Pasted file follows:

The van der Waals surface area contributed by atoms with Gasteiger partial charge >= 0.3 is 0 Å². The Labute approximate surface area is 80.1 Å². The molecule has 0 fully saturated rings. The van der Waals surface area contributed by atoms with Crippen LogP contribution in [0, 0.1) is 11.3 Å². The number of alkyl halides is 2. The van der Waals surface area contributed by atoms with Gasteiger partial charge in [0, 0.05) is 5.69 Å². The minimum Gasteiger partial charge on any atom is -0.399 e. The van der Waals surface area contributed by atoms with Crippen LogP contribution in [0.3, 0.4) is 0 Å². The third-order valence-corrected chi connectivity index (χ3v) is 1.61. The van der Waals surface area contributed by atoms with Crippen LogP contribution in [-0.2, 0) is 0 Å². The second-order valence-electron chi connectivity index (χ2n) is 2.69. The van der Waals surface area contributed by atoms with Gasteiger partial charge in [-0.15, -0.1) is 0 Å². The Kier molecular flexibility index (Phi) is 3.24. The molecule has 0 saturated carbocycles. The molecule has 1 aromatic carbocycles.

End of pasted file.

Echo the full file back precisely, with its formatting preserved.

The van der Waals surface area contributed by atoms with Gasteiger partial charge >= 0.3 is 0 Å². The Labute approximate surface area is 80.1 Å². The molecule has 0 fully saturated rings. The van der Waals surface area contributed by atoms with Crippen LogP contribution in [0, 0.1) is 11.3 Å². The number of alkyl halides is 2. The van der Waals surface area contributed by atoms with Gasteiger partial charge in [0, 0.05) is 5.69 Å². The minimum Gasteiger partial charge on any atom is -0.399 e. The van der Waals surface area contributed by atoms with Crippen LogP contribution in [0.3, 0.4) is 0 Å². The third-order valence-corrected chi connectivity index (χ3v) is 1.61. The van der Waals surface area contributed by atoms with Crippen LogP contribution in [-0.2, 0) is 0 Å². The second-order valence-electron chi connectivity index (χ2n) is 2.69. The van der Waals surface area contributed by atoms with Gasteiger partial charge in [-0.15, -0.1) is 0 Å². The Kier molecular flexibility index (Phi) is 3.24. The molecule has 0 saturated carbocycles. The molecule has 1 aromatic carbocycles.